: PCPs are the first line of diagnosis and treatment for most adult ADHD patients, yet are poorly educated about the disorder due to the lack of an evidence-based infrastructure for disseminating relevant information. The main reason for this problem is the lingering effects of former controversies about the disorder. According to our needs assessments, PCPs have little training about how to diagnose and treat adult ADHD. They know little about the comparative effectiveness and cost-effectiveness of the diagnostic and treatment options for this disorder. Despite this lack of knowledge, PCPs are usually the first clinicians to be in contact with ADHD adults. Because adult ADHD has a high prevalence, there are not enough psychiatrists to treat this disorder. Our research shows that many PCPs do not feel competent to diagnose adult ADHD and harbor misconceptions about the disorder that lead to erroneous clinical decisions. To disseminate information to PCPs about adult ADHD, we propose to create an innovative, online program to disseminate principles for the evidenced-based, diagnosis and treatment of ADHD in adults to PCPs. The main features of the proposed work are: 1) it will address the diagnosis and treatment of adult ADHD and its co morbidities;2) its content will be selected and approved by clinical and academic experts;3) it will use novel, internet based methods;4) it will be scalable to a allow an unlimited number of participants;5) it will include an integrated evaluation component and 5) through industry funding, advertisements, and membership fees it will be sustainable after the funding period ends. Considering our investigators, consultants and Stakeholder Advisory Board, our team comprises psychology, psychiatry, primary care medicine, nursing and also the ADHD patient community through the participation of CHADD, an ADHD patient and family support group. This will allow us to develop a high quality program that meets the needs of our target audience and, ultimately, the patients they treat.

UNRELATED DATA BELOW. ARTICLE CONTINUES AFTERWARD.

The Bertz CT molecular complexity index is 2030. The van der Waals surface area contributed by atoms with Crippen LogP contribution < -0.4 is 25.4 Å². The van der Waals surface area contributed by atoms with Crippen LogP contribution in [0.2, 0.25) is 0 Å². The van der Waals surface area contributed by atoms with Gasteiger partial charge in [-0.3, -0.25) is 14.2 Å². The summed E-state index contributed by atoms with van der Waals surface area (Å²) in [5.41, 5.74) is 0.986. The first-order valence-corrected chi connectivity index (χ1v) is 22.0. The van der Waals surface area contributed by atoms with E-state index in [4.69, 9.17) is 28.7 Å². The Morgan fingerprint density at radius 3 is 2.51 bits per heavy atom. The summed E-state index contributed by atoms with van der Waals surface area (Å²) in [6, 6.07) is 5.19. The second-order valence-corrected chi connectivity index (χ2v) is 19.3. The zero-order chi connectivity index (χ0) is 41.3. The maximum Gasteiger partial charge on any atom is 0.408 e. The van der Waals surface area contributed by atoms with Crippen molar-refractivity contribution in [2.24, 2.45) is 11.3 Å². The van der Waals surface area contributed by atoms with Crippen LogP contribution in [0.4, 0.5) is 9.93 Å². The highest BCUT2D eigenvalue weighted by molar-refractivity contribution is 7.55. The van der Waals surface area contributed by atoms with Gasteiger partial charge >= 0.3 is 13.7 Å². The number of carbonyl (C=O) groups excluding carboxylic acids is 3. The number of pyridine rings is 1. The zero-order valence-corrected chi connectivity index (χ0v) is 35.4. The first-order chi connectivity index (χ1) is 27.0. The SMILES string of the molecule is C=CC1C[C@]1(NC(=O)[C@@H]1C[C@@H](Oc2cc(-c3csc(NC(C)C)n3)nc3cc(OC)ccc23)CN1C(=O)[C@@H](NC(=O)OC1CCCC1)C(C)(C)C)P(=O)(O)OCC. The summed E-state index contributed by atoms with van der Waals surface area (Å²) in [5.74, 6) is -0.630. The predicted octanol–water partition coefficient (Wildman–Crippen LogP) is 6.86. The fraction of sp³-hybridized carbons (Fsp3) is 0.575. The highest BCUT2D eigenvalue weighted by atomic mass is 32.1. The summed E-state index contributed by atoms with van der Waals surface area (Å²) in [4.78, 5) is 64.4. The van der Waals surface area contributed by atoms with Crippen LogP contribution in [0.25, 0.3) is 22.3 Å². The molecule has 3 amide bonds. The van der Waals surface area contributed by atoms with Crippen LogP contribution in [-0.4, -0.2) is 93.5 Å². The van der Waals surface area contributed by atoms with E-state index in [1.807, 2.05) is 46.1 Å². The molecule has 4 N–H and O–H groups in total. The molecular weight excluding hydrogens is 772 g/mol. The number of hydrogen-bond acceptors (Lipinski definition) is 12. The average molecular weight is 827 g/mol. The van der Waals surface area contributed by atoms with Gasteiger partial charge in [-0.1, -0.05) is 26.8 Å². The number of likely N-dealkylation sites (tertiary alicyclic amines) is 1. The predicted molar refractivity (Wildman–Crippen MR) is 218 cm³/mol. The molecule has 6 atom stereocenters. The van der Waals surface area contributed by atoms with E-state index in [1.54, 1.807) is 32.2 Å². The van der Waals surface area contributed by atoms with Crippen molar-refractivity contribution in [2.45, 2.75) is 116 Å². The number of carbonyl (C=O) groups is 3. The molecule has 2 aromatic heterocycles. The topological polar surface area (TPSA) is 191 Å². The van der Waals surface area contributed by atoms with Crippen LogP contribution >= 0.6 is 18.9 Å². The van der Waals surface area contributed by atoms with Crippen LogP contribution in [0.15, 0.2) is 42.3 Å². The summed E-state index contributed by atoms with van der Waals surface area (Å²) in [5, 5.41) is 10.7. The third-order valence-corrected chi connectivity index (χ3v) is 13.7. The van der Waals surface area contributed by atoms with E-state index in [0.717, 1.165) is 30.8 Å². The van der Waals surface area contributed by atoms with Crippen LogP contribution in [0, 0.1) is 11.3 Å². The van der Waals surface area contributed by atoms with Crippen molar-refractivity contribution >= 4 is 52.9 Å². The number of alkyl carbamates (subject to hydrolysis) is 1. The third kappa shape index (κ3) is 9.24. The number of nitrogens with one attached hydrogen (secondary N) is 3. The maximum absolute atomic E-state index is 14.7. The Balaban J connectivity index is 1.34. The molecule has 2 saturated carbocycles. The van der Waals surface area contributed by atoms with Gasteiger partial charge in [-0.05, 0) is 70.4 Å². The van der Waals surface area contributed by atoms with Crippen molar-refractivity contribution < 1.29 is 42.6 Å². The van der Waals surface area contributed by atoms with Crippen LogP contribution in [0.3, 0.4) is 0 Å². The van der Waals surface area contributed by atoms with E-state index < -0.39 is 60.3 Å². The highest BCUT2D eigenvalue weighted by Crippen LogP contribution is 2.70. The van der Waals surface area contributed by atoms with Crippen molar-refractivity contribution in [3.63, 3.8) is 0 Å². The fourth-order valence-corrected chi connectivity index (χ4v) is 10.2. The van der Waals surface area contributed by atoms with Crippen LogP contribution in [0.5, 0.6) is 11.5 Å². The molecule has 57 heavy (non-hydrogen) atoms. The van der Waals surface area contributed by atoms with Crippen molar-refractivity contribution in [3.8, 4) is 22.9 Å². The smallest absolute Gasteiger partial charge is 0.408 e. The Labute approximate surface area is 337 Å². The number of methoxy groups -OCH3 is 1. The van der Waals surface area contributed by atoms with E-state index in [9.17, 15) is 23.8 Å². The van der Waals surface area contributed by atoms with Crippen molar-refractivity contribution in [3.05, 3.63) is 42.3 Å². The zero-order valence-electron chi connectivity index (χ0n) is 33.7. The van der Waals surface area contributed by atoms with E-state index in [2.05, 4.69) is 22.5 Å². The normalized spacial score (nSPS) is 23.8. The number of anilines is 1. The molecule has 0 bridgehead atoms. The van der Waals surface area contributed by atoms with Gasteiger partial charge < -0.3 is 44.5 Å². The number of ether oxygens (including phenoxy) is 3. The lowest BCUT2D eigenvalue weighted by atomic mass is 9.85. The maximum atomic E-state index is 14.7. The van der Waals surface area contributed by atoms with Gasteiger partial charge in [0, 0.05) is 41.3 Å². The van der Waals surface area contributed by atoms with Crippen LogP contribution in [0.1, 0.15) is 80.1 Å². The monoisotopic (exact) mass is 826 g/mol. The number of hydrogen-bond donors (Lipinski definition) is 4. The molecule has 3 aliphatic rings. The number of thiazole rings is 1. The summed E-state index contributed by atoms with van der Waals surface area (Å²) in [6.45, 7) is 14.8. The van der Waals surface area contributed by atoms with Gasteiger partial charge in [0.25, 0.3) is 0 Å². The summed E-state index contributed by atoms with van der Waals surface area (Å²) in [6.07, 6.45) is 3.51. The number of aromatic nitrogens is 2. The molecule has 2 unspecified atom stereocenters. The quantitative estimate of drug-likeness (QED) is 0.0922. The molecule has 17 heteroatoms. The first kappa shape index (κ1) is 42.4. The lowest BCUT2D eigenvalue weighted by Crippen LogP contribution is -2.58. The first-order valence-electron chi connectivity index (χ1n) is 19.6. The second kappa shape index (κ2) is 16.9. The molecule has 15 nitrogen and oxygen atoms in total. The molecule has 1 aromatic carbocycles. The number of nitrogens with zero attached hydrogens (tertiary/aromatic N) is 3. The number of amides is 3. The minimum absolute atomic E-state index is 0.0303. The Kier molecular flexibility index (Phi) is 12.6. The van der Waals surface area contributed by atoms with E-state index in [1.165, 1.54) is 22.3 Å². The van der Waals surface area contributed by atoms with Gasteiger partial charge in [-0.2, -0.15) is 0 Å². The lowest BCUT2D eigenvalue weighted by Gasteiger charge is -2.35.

Attention deficit hyperactivity disorder (ADHD) is a common disorder which persists into adulthood and causes many problems for patients and families and high financial costs to society. Although this disorder is well treated by psychiatrists, most must be treated by primary care practitioners (PCPs). However, many PCPs have not been trained to diagnose and treat ADHD. We will build a method for disseminating information about adult ADHD to ordinary care practitioners that can be sustained beyond the funding period.